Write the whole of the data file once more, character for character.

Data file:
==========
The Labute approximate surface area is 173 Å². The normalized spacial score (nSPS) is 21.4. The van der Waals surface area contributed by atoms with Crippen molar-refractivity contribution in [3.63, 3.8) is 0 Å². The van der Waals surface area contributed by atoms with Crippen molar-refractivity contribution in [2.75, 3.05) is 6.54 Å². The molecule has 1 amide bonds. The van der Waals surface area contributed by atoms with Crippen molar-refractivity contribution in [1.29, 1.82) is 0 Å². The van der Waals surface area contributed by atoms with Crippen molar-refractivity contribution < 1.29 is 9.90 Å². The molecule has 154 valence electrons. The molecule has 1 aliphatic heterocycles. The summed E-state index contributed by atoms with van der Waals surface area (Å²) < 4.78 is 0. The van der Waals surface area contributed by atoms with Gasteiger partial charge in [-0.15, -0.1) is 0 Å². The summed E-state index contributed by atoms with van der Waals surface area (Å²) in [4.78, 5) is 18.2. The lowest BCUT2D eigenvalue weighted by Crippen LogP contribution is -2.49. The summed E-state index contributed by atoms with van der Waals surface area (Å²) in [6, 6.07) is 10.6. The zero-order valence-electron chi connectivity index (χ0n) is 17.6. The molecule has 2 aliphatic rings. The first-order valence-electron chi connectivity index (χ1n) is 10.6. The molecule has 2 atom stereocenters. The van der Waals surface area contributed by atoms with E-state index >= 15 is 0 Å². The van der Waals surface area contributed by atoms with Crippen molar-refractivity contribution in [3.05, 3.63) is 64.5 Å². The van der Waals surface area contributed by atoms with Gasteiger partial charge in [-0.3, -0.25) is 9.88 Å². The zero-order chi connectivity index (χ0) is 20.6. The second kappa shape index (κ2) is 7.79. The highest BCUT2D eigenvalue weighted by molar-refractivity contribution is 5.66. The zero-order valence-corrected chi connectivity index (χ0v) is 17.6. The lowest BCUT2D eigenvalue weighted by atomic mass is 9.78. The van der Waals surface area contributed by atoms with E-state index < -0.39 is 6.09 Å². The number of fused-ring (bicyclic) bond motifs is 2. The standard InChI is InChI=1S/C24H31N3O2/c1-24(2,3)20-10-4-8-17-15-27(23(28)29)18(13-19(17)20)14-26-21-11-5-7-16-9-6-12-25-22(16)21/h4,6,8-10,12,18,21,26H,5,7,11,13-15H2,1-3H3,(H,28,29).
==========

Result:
The Labute approximate surface area is 173 Å². The normalized spacial score (nSPS) is 21.4. The van der Waals surface area contributed by atoms with Crippen molar-refractivity contribution in [3.63, 3.8) is 0 Å². The van der Waals surface area contributed by atoms with Crippen molar-refractivity contribution in [2.75, 3.05) is 6.54 Å². The molecule has 1 amide bonds. The van der Waals surface area contributed by atoms with Crippen molar-refractivity contribution in [1.29, 1.82) is 0 Å². The van der Waals surface area contributed by atoms with Crippen molar-refractivity contribution < 1.29 is 9.90 Å². The molecule has 154 valence electrons. The molecule has 1 aliphatic heterocycles. The summed E-state index contributed by atoms with van der Waals surface area (Å²) < 4.78 is 0. The van der Waals surface area contributed by atoms with Gasteiger partial charge in [-0.15, -0.1) is 0 Å². The summed E-state index contributed by atoms with van der Waals surface area (Å²) in [4.78, 5) is 18.2. The lowest BCUT2D eigenvalue weighted by Crippen LogP contribution is -2.49. The summed E-state index contributed by atoms with van der Waals surface area (Å²) in [6, 6.07) is 10.6. The zero-order valence-electron chi connectivity index (χ0n) is 17.6. The molecule has 2 aliphatic rings. The first-order valence-electron chi connectivity index (χ1n) is 10.6. The molecule has 2 atom stereocenters. The van der Waals surface area contributed by atoms with E-state index >= 15 is 0 Å². The van der Waals surface area contributed by atoms with Crippen molar-refractivity contribution in [3.05, 3.63) is 64.5 Å². The van der Waals surface area contributed by atoms with Gasteiger partial charge in [-0.3, -0.25) is 9.88 Å². The zero-order chi connectivity index (χ0) is 20.6. The second kappa shape index (κ2) is 7.79. The highest BCUT2D eigenvalue weighted by molar-refractivity contribution is 5.66. The zero-order valence-corrected chi connectivity index (χ0v) is 17.6. The lowest BCUT2D eigenvalue weighted by atomic mass is 9.78. The van der Waals surface area contributed by atoms with E-state index < -0.39 is 6.09 Å². The number of fused-ring (bicyclic) bond motifs is 2. The standard InChI is InChI=1S/C24H31N3O2/c1-24(2,3)20-10-4-8-17-15-27(23(28)29)18(13-19(17)20)14-26-21-11-5-7-16-9-6-12-25-22(16)21/h4,6,8-10,12,18,21,26H,5,7,11,13-15H2,1-3H3,(H,28,29).